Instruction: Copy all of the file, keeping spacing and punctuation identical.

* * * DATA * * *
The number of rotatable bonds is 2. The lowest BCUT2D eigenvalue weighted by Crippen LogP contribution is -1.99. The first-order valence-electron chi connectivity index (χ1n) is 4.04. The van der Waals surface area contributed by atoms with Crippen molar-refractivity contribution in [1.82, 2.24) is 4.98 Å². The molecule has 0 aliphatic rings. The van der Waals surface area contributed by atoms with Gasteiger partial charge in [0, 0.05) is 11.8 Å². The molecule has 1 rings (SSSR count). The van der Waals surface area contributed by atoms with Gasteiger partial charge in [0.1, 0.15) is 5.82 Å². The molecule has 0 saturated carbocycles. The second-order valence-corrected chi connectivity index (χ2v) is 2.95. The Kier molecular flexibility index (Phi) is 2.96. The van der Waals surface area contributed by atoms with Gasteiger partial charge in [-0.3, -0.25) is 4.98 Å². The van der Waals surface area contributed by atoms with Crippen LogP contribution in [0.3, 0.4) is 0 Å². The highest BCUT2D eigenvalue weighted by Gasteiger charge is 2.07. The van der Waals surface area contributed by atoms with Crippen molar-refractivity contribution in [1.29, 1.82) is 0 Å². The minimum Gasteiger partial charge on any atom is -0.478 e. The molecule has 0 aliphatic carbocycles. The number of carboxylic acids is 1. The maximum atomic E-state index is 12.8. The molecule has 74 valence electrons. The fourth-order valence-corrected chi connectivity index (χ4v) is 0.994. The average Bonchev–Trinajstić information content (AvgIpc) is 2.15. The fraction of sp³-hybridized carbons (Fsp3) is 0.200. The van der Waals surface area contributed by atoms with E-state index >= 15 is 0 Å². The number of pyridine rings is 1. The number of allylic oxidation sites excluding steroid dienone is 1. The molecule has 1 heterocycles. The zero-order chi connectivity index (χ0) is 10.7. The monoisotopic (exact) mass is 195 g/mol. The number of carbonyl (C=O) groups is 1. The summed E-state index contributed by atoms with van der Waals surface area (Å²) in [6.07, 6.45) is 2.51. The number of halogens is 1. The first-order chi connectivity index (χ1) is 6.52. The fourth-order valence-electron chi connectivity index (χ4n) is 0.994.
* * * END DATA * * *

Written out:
The number of rotatable bonds is 2. The lowest BCUT2D eigenvalue weighted by Crippen LogP contribution is -1.99. The first-order valence-electron chi connectivity index (χ1n) is 4.04. The van der Waals surface area contributed by atoms with Crippen molar-refractivity contribution in [1.82, 2.24) is 4.98 Å². The molecule has 0 aliphatic rings. The van der Waals surface area contributed by atoms with Gasteiger partial charge in [0, 0.05) is 11.8 Å². The molecule has 1 rings (SSSR count). The van der Waals surface area contributed by atoms with Gasteiger partial charge in [0.1, 0.15) is 5.82 Å². The molecule has 0 saturated carbocycles. The second-order valence-corrected chi connectivity index (χ2v) is 2.95. The Kier molecular flexibility index (Phi) is 2.96. The van der Waals surface area contributed by atoms with Gasteiger partial charge in [-0.3, -0.25) is 4.98 Å². The van der Waals surface area contributed by atoms with Crippen LogP contribution in [0.3, 0.4) is 0 Å². The highest BCUT2D eigenvalue weighted by Gasteiger charge is 2.07. The van der Waals surface area contributed by atoms with Crippen molar-refractivity contribution in [1.29, 1.82) is 0 Å². The minimum Gasteiger partial charge on any atom is -0.478 e. The molecule has 0 aliphatic carbocycles. The number of carboxylic acids is 1. The maximum atomic E-state index is 12.8. The molecule has 74 valence electrons. The fourth-order valence-corrected chi connectivity index (χ4v) is 0.994. The average Bonchev–Trinajstić information content (AvgIpc) is 2.15. The fraction of sp³-hybridized carbons (Fsp3) is 0.200. The van der Waals surface area contributed by atoms with E-state index >= 15 is 0 Å². The number of pyridine rings is 1. The number of allylic oxidation sites excluding steroid dienone is 1. The molecule has 1 heterocycles. The zero-order chi connectivity index (χ0) is 10.7. The monoisotopic (exact) mass is 195 g/mol. The number of carbonyl (C=O) groups is 1. The summed E-state index contributed by atoms with van der Waals surface area (Å²) in [6.07, 6.45) is 2.51. The number of halogens is 1. The first-order chi connectivity index (χ1) is 6.52. The fourth-order valence-electron chi connectivity index (χ4n) is 0.994.